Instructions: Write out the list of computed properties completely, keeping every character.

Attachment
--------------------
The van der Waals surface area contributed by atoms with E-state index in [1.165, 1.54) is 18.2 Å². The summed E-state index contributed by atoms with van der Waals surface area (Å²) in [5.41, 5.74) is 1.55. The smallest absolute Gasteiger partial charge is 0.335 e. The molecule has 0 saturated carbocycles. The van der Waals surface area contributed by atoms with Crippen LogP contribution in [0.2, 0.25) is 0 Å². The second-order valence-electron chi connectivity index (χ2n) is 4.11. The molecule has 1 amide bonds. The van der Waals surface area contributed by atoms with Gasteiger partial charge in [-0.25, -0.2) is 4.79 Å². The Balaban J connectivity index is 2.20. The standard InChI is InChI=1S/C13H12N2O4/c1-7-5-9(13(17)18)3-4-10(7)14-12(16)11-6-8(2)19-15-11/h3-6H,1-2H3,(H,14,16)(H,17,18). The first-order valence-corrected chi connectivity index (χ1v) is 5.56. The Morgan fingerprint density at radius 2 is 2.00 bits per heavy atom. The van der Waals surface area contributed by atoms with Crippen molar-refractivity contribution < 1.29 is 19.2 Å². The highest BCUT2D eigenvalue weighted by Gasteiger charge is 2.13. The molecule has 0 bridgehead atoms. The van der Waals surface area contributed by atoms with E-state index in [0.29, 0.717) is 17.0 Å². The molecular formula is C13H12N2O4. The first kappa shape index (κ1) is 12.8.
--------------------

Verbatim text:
The van der Waals surface area contributed by atoms with E-state index in [1.165, 1.54) is 18.2 Å². The summed E-state index contributed by atoms with van der Waals surface area (Å²) in [5.41, 5.74) is 1.55. The smallest absolute Gasteiger partial charge is 0.335 e. The molecule has 0 saturated carbocycles. The van der Waals surface area contributed by atoms with Crippen LogP contribution in [0.2, 0.25) is 0 Å². The second-order valence-electron chi connectivity index (χ2n) is 4.11. The molecule has 1 amide bonds. The van der Waals surface area contributed by atoms with Gasteiger partial charge in [-0.25, -0.2) is 4.79 Å². The Balaban J connectivity index is 2.20. The standard InChI is InChI=1S/C13H12N2O4/c1-7-5-9(13(17)18)3-4-10(7)14-12(16)11-6-8(2)19-15-11/h3-6H,1-2H3,(H,14,16)(H,17,18). The first-order valence-corrected chi connectivity index (χ1v) is 5.56. The Morgan fingerprint density at radius 2 is 2.00 bits per heavy atom. The van der Waals surface area contributed by atoms with Crippen molar-refractivity contribution < 1.29 is 19.2 Å². The highest BCUT2D eigenvalue weighted by Gasteiger charge is 2.13. The molecule has 0 bridgehead atoms. The van der Waals surface area contributed by atoms with E-state index in [0.29, 0.717) is 17.0 Å². The molecular formula is C13H12N2O4. The first kappa shape index (κ1) is 12.8.